NEW BOOK: The Hidden Pearl (The Aramaic Heritage)
- The following book and video set is available from Gorgias Press.
Brock, Sebastian (et. al). The Hidden Pearl: The Aramaic Heritage
Format: Hardcover, with case
Size (in): 9.5 x 12.5
Volumes: 3 (plus three 1-hour video tapes)
Pages: vol. 1: 201; vol. 2: 265; vol. 3: 262
Photos/Illustrations: 100s of colored and black and white photos, dozens of maps and tables
Film Produces: Trans World Film, Italy
Publication Year: 2001
ABOUT THE BOOK:
Vol. 1. The Ancient Aramaic Heritage (By S. P. Brock and David Taylor)
- Aramaic among the languages of the Middle East
- The Aramaean Kingdoms
- Religion and Culutre
- Aramaic as the Official Language of the Achaemenid Empire
- The Aftermath of Alexander's Conquests: Aramaic in the Hellenistic Period
- Relics of Aramaic Literature From the First Millenium BC
The Assyrian and Babylonian civilizations of ancient Mesopotamia and the Arabic world of the modern Middle East are widely familiar, but between the two there is a period of over a thousand years when Aramaic was the main cultural language of this area - and Aramaic was, of course, the language of Jesus of Nazareth. The earliest inscriptions in Aramaic belong to the time of the Aramaen city states of Syria in the early first millennium BC. Although these city states eventually became swallowed up by the Assyrian Empire, the use of their language, Aramaic, gradually spread all over the Middle East, and during the time of the Achaemenid Persian Empire it had become the official language of the state, and was in use from western Iran to the Mediterranean, and down to the south of Egypt, where it was also used by a local Jewish community with their own temple. In the Hellenistic period (3rd - 1st cent. BC), after the conquests of Alexander the Great, Aramaic continued in use, now alongside Greek. It flourished especially in the east, and was used by the Indian king Asoka in a series of religious inscriptions found in the twentieth century in Afghanistan. In the early period of Roman domination in the Middle East, a number of small desert kingdoms came into being (1st century BC to the 3rd century AD), all of which use Aramaic (in different scripts) as their written language; these were based on Palmyra (with its famous queen, Zenobia), Petra and Hatra.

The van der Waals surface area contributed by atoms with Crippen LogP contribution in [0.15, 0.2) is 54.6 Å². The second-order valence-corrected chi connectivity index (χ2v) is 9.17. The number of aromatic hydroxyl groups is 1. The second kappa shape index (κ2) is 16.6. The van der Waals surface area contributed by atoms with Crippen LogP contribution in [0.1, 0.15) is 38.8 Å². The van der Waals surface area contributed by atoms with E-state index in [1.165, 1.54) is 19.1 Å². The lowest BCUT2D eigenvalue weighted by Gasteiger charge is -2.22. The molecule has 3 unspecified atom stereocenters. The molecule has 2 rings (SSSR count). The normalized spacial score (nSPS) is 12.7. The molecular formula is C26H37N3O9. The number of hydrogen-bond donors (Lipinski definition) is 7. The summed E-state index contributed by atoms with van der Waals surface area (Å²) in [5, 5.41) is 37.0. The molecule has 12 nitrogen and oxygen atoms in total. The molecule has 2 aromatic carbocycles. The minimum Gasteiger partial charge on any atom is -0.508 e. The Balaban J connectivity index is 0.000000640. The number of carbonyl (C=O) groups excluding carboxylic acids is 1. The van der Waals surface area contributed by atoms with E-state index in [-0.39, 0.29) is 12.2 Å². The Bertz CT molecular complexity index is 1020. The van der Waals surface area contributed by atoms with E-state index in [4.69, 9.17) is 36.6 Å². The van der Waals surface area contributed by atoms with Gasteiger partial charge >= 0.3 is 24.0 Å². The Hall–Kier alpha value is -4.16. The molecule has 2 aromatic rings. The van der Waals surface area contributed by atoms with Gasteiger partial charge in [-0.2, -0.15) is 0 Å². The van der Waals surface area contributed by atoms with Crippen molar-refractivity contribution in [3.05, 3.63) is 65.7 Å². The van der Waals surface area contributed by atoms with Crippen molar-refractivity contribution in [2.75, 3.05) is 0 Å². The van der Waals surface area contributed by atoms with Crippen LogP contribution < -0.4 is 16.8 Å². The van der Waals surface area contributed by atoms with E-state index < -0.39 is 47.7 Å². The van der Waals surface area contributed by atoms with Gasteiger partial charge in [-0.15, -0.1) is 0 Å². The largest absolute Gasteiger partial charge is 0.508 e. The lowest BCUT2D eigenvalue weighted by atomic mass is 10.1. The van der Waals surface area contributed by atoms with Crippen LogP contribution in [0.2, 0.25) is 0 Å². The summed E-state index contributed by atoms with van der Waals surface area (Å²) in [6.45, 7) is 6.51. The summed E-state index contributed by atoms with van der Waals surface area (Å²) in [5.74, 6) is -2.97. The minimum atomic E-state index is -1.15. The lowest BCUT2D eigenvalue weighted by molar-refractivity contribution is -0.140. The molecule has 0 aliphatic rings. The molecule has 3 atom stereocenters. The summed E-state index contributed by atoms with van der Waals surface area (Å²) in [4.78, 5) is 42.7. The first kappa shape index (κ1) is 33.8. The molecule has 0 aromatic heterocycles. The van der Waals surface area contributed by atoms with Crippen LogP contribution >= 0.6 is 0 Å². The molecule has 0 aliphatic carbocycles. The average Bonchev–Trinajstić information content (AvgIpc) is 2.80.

Vol. 2. The Heirs of the Ancient Aramaic Heritage (By S.P. Brock and David Taylor)
- Aramaic in Palestine at the Time of Jesus and in the Early Centuries of Christianity
- The Evidence of Jewish Aramaic and Christian Aramaic, 4th to 7th century
- The Flowering of the Aramaic Literature
- The Syriac Christian Tradition
- The Spread of Syriac Christianity
- The Arts: Architecture, Wall Painting and Manuscript Illustration
- The Art of the Scribe
Although Hebrew had been the language of the ancient Israelite kingdom, after their return from Exile the Jews turned more and more to Aramaic, using it for parts of the books of Ezra and Daniel in the Bible. By the time of Jesus, Aramaic was the main language of Palestine, and quite a number of texts from the Dead Sea Scrolls are also written in Aramaic. Aramaic continued to be an important language for Jews, alongside Hebrew, and parts of the Talmud are written in it. After the Arab conquests of the seventh century, Arabic quickly replaced Aramaic as the main language of those who converted to Islam, although in out of the way places, Aramaic continued as a vernacular language of Muslims. Aramaic, however, enjoyed its greatest success in Christianity. Although the New Testament wins written in Greek, Christianity had come into existence in an Aramaic-speaking milieu, and it was the Aramaic dialect of Edessa, now known as Syriac, that became the literary language of a large number of Christians living in the eastern provinces of the Roman Empire and in the Persian Empire, further east. Over the course of the centuries the influence of the Syriac Churches spread eastwards to China (in Xian, in western China, a Chinese-Syriac inscription dated 781 is still to be seen), to southern India where the state of Kerala can boast more Christians of Syriac liturgical tradition than anywhere else in the world.